House of Commans. claration was delivered on the 8th March, and

BILLS TO BE BROUGHT IN. a plea of privilege (the defendant being an ...

Local Courts . . . . . Mr. Roebuck. attorney of another Court) was delivered on

** | Abolishing Grand Juries . Mr. Prione. the 13th, (the 12th being Sunday.) Judgment

To extend the Suffrage of Householders. was however, signed by the plaintiff, who

Mr. Hume. imagined that the plea should have been de

The 8th

To amend the Marriage Act. livered within four days inclusive.

Mr. Wilks.

Parish Vestries. To abolish Plural Voting. rule of H. T. 2 W.4, was now pointed out,

Mr. Wakley. by which it was provided, that whenever a

Qualification of Members. Mr. Warburton. particular number of days, not expressed to

Mortgages on Ships. Mr. G. F. Young. be clear days, was prescribed by the practice

Law of Costs and General Issue. Sir F. Pollock. of the Court, they should be reckoned exclu

Powers of Tenants for life of Estates in Ireland sively of the first, and inclusively of the last day, unless the last day should fall on a sun.

Mr. Lynch.

Repealing Septennial Act. Mr. Williains. day, &c., wben the time should be reckoned exclusirely of that day also. This, it was

Mr. D’Eyncourt.

Power of Judges to commit. Mr. Charlion. contended, applied to pleas in abatement as well as to other pleas.

FOR SECOND READING. Channell shewed cause against the rule, and Law of Copyright . . Mr. Serjt. Talfourd. submitted that the rule of Court cited, did not | Controvertec Elections. Mr. C. Buller. extend to pleas in abatement, and that it had Law of Patents . . . . Mr. Mackinon. always recently been the practicc to plead Offences against the Person .Mr. A. Trevor. within four days inclusive.

Expences at Elections . . . . Mr. Hume. Parke, B.-There are words used in this Fre

Freemens' Admission. rule, the grammatical construction of which Final Register of Electors. . Mr. Elpinstone. extends the time.

Boundaries of Boroughs. Alderson, B. This is a case in which a cer

Common Fields Act Amendıpent. tain length oí line is prescribed by the prac-| Bankrupt Laws.

Solicitor General. tice of the Court, and the Srst day is inclusive, | Small Debt Courts. . . . . . Col. Seale. the last exclusive. The Courts have always Rolls Estate. thought that pleas in abatement should not be favored. Jennings v. Webb, P.R. 279; Long v. Miller, 2 Stra. 1191.

Custody of Infants . . Mr. Serjt. Talfourd. Couling pointed out the case of Pepperell Bribery at Elections . . . . Mr. Hardy. v. Burrell, i C. M. & R. 372.

Repealing Usury Law on Bills of Exchange. Parke, B.-I cannot tell whether pleas in | To amend the Law of Wills. abatement were contemplated by the framers

The Attorney General. of the rules, but the best rule of construction, Registration of Voters. Attorney General. is that which is grammatical. The rule has Prisons Regulations .. Mr. Fox Maule. not before been applied to pleas in abatement, Recovery of Tenements. Mr. Algionby. and the present rule must be absolute, but í Residence of Clergy. without costs.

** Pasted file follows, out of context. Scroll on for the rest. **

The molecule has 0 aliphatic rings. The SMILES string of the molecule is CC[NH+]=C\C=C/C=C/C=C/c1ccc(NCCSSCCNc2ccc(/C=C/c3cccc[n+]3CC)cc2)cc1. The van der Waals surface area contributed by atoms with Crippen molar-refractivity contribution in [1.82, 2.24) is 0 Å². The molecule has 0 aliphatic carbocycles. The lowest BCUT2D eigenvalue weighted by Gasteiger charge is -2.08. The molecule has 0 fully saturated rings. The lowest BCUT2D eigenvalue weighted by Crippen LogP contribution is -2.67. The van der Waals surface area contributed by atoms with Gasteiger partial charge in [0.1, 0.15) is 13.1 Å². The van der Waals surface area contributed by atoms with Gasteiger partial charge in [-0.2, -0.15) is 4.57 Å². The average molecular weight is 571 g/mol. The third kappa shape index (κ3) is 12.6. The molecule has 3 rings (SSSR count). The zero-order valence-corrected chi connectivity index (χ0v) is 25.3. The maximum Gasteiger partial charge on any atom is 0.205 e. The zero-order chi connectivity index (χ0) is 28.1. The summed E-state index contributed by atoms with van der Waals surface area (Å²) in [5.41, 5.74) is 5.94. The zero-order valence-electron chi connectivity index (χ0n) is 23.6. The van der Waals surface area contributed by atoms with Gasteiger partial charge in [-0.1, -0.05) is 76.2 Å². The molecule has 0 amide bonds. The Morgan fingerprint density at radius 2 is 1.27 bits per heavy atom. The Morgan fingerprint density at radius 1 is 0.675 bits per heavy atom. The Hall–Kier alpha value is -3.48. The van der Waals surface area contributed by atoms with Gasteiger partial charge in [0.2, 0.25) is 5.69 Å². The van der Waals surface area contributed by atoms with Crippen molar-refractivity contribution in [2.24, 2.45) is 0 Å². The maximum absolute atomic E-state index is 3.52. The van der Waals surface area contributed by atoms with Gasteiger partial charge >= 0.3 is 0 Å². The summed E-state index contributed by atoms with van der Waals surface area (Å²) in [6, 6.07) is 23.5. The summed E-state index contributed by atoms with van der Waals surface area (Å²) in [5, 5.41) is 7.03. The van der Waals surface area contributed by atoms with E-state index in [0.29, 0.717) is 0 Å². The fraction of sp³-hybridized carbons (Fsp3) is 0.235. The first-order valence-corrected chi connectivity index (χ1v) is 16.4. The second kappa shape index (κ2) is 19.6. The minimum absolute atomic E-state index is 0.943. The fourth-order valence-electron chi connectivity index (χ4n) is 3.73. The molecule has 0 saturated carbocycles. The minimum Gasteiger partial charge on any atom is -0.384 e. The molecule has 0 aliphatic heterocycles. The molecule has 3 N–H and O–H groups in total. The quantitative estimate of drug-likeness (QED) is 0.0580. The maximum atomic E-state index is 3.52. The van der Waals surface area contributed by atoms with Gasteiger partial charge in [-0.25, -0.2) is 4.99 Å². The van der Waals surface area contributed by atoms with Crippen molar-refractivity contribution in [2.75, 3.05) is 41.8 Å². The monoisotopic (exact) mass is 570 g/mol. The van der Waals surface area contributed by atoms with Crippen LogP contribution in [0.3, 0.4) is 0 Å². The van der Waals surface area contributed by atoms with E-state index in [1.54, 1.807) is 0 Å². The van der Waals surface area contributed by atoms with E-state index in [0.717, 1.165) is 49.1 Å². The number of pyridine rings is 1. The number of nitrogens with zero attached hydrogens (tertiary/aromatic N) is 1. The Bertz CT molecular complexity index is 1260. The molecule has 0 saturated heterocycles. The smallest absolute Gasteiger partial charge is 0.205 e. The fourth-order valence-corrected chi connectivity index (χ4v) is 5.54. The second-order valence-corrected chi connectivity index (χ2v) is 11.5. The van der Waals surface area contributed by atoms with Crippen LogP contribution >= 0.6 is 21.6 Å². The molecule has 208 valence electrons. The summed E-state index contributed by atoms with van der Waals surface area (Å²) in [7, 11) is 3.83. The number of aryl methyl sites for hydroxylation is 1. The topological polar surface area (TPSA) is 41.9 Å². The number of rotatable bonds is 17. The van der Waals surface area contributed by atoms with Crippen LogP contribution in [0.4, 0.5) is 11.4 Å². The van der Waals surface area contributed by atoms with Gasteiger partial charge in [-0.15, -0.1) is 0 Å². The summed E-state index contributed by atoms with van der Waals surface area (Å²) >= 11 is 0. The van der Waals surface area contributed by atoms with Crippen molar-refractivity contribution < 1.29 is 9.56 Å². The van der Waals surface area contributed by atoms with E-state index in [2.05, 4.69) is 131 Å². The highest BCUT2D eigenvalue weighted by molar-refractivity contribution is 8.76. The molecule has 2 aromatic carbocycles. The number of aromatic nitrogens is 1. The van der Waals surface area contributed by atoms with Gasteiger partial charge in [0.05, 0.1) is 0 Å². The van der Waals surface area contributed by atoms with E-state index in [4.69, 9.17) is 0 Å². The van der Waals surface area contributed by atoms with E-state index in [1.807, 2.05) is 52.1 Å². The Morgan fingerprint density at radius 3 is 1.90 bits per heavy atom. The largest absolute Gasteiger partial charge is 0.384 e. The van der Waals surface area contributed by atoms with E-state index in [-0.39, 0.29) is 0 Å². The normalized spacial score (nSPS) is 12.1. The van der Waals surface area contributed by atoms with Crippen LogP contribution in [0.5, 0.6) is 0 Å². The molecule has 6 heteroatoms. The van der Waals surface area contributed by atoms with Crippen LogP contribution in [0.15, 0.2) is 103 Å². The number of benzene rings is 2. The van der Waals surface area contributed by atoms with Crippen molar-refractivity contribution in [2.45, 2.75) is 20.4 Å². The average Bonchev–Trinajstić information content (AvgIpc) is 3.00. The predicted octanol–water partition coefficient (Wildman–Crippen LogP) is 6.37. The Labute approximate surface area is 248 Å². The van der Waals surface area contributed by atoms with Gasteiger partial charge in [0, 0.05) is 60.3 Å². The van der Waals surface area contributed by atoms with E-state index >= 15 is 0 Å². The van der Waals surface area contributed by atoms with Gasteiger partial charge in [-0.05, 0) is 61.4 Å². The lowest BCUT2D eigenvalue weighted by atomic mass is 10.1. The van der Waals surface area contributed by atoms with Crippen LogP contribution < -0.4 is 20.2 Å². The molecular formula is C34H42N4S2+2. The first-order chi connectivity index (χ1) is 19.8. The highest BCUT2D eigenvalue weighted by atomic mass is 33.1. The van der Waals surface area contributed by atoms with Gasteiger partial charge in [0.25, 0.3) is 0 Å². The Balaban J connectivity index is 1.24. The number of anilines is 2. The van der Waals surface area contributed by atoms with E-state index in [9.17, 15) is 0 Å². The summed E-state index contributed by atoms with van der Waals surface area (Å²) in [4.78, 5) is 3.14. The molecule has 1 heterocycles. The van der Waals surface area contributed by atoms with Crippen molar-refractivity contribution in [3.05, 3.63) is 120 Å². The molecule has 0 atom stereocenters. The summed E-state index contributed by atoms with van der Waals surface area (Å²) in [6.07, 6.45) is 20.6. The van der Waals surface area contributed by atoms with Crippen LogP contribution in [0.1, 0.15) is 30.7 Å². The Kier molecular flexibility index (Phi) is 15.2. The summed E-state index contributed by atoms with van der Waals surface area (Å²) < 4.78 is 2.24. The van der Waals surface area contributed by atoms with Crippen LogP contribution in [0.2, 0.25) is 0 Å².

Offences punishable by transportation for life. Rule accordingly.-Ryland v. Wormwald,

Abolishing the punishinent of death for forgery. E. T. 1837. Excheq.

Offences against the person.
Robbery and stealing from the person.

Burglary and stealing in a Dwelling-House. PARLIAMENARY PROCEEDINGS.

Crime of Piracy.
Burning or destroying Buildings and Ships.

Abolishing the Punishment of Death in certain
House of Lords.



Uniformity of Process Act. Mr. Elphinstone. To establish Local Courts.

Public Records. . . . . Mr. C. Buller. Education and Charities.

Expences of Coroners’ Inquests. Pluralities Prevention.

The Solicitor General. Residence of Clergy.

Highway Rates. Judge's Opinions.

Secular Jurisdiction of York and Ely. Marriages and Registration.

Inclosure Awards



Parliamentary Proceedings.-Notes of the Week.The Editor's Letter Bot.

CONSIDERATION OF REPORTS. Attorneys and Solicitors . Mr. Tooke. Abolishing Imprisonment for debt.

The Attorney General.


Sherils' fees . . . . . . Mr. Tooke.
Common Law Officers.

Mr. Serjeant Goulburn.

PASSED. Marriage and Registration Acts.

Lord John Russell.

Fees to be paid on the Examination and Ad.

mission of Attorneys in the Courts of Common Law.

£. s. d. On leaving articles of clerkship

and assignments for inspec-
tion, and inquiry as to due
service.. ............

5 On the examination into the

fitness and capacity of the
clerk, and for the certificate
thereof ........................ „ 15 6


For the Judge's fiat ............
For the oath in Court ......... ,
To the Usher on signing the


To the Master's clerk for certiThe following is the clause, as amended ficate of Inrolment .... ..... 5 » on the re-commitment of this Bill, relating to the examination and admission fees.

That from and after the passing of this Fees to be paid on the Examination and Ad. act, no fees, gratuities or sums of money mission of Solicitors in Chancery. whatsoever, other than the fees or sums of

£. s. d. money mentioned in the schedule to this act | On leaving articles of clerkship annexed, shall be demanded or received by and assignments for inspecany person or persons, upon the examination tion, and inquiry as to due or admission of attorneys or solicitors in service....... ................. . 5 any of the said Courts respectively, upon On the examination into the any pretence whatsoever. (s. 3.)

fitness and capacity of the

clerk, and for the certificate The following clause has been added in thereof ..........

„ 15 6 committee, on the motion of Mr. Pemberton, For the admission at the Rolls, enabling attorneys or solicitors, admitted of including the fees of the one Court, to practice in and recover costs clerk of the Petty Bag for business transacted in another.

Office, usher, &c.............